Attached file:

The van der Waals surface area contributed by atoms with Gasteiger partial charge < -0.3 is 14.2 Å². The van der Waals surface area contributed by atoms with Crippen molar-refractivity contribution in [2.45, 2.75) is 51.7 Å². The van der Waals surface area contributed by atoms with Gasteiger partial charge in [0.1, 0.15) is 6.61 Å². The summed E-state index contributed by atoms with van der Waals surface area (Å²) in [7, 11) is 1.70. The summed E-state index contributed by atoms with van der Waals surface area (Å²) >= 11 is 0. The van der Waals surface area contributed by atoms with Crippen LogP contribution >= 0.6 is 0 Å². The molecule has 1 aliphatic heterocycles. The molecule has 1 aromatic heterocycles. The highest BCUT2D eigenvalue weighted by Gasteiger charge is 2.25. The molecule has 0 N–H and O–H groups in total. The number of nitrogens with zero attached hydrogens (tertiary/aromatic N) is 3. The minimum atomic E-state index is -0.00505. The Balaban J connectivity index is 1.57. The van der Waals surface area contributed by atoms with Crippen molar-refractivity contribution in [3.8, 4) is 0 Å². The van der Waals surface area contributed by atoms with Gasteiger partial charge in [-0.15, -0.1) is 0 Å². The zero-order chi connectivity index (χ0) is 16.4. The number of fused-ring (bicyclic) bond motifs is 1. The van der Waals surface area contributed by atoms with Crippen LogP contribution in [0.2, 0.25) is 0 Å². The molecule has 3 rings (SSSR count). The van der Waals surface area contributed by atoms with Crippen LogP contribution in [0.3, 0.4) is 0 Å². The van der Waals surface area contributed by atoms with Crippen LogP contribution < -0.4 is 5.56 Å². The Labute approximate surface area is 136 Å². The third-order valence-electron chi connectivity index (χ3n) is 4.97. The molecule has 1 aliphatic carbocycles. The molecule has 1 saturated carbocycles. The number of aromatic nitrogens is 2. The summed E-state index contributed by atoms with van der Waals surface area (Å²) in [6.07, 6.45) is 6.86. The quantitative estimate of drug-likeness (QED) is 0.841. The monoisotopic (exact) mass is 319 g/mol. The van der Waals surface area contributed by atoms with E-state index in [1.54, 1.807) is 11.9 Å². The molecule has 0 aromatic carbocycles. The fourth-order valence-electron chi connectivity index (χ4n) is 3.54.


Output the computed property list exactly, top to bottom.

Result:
The van der Waals surface area contributed by atoms with Gasteiger partial charge < -0.3 is 14.2 Å². The van der Waals surface area contributed by atoms with Crippen molar-refractivity contribution in [2.45, 2.75) is 51.7 Å². The van der Waals surface area contributed by atoms with Gasteiger partial charge in [0.1, 0.15) is 6.61 Å². The summed E-state index contributed by atoms with van der Waals surface area (Å²) in [7, 11) is 1.70. The summed E-state index contributed by atoms with van der Waals surface area (Å²) >= 11 is 0. The van der Waals surface area contributed by atoms with Crippen LogP contribution >= 0.6 is 0 Å². The molecule has 1 aliphatic heterocycles. The molecule has 1 aromatic heterocycles. The highest BCUT2D eigenvalue weighted by Gasteiger charge is 2.25. The molecule has 0 N–H and O–H groups in total. The number of nitrogens with zero attached hydrogens (tertiary/aromatic N) is 3. The minimum atomic E-state index is -0.00505. The Balaban J connectivity index is 1.57. The van der Waals surface area contributed by atoms with Crippen molar-refractivity contribution in [3.8, 4) is 0 Å². The van der Waals surface area contributed by atoms with Gasteiger partial charge in [-0.15, -0.1) is 0 Å². The zero-order chi connectivity index (χ0) is 16.4. The number of fused-ring (bicyclic) bond motifs is 1. The van der Waals surface area contributed by atoms with Crippen LogP contribution in [0.2, 0.25) is 0 Å². The molecule has 3 rings (SSSR count). The van der Waals surface area contributed by atoms with Crippen LogP contribution in [0.3, 0.4) is 0 Å². The van der Waals surface area contributed by atoms with Crippen LogP contribution < -0.4 is 5.56 Å². The Labute approximate surface area is 136 Å². The third-order valence-electron chi connectivity index (χ3n) is 4.97. The molecule has 1 aliphatic carbocycles. The molecule has 1 saturated carbocycles. The number of aromatic nitrogens is 2. The summed E-state index contributed by atoms with van der Waals surface area (Å²) in [6.07, 6.45) is 6.86. The quantitative estimate of drug-likeness (QED) is 0.841. The monoisotopic (exact) mass is 319 g/mol. The van der Waals surface area contributed by atoms with E-state index in [1.54, 1.807) is 11.9 Å². The molecule has 0 aromatic carbocycles. The fourth-order valence-electron chi connectivity index (χ4n) is 3.54.